What MicroSort® Tells Clinical Trial Participants

Center for Human Reproduction: MicroSort - separation of X and Y-bearing human spermThe Genetics & IVF Institute (GIVF), in Fairfax, VA, which originally patented the MicroSort® gender selection technology, and over many years administered a clinical trial (in which the CHR participated), recently informed all trial participants in a flyer, signed by their Clinical Director, that “GIVF had decided not to (further) pursue FDA approval of MicroSort®.”

The flyer further stated: “this decision was not based upon GIVF having any concerns regarding safety or lack of effectiveness of the MicroSort® technology.” GIVF further pointed out that they, “however, want to be clear that, as a result of this decision, there will be no formal decision by the FDA regarding the safety and effectiveness of the MicroSort® technology.”

This information was the first formal communication that we received from GIVF as to the ultimate fate of Microsoft® after the trial was closed to further participants. Our repeated earlier queries to GIVF were always addressed with suggestion that a formal decision by the FDA was expected.

The first hint at trouble became apparent in April of 2011, when GIVF announced that the FDA had notified them that MicroSort®, as of this moment, no longer could enroll new patients into the ongoing clinical trial for the indication of “family balancing.” The FDA, however, permitted for at least another six months of further enrollment for the indication of “genetic disease prevention for families with increased risk for so-called sex-linked diseases.” Hence, MicroSort® is no longer available for gender selection anywhere in the United States, leaving IVF + PGD as only reliable option.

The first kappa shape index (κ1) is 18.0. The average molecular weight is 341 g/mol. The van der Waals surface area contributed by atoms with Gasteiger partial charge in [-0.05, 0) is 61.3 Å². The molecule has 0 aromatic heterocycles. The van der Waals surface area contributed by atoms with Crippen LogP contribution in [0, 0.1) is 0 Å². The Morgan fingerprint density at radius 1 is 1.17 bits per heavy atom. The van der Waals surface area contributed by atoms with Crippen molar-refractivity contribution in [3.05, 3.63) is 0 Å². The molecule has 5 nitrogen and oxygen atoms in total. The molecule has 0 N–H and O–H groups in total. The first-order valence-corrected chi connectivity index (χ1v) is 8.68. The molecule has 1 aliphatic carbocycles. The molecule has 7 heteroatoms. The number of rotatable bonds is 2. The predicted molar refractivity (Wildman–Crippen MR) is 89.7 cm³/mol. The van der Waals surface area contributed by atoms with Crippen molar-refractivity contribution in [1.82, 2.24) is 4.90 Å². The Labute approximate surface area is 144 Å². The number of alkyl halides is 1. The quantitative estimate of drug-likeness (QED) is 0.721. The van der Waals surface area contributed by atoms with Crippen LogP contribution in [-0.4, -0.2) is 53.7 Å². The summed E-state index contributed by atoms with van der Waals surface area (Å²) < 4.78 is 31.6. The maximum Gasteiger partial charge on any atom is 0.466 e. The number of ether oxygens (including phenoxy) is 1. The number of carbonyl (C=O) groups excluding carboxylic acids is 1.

What happened since, and what made GIVF decide to no longer pursue FDA approval for MicroSort® is unclear. Above noted communication to clinical trial participants is obviously written by lawyers, and not very reassuring in view of its lack of detail, transparency and background information.

The official reason given for the communication was “important information about frozen embryos,” with the following attached recommendations in regards to frozen embryos produced with use of sperm that has undergone MicroSort®:

  • GIVF strongly recommends that such embryos not be transferred to other couples or that any other persons be allowed to use these embryos since any third party  would not have had the benefit of informed consent, using MicroSort.®
  • GIVF also recommends extreme caution transferring frozen embryos to other IVF centers for transfer since they may be unfamiliar with the MicroSort® clinical trial, and “they may not be aware of the research conditions under which these embryos were produced.”
  • Finally, GIVF advised that embryos, produced with sperm sorted by MicroSort for genetic disease preventions should not be transferred to third parties since such embryos have increased risk for genetic disease above the risk in the general population (!!!).

Fortunately, we have no frozen embryos for embryo donation, produced with MicroSort®.  Nevertheless, we (and we are pretty sure our patients who traveled to Virginia for MicroSort®) wish that the communication we received from GIVF had been more transparent.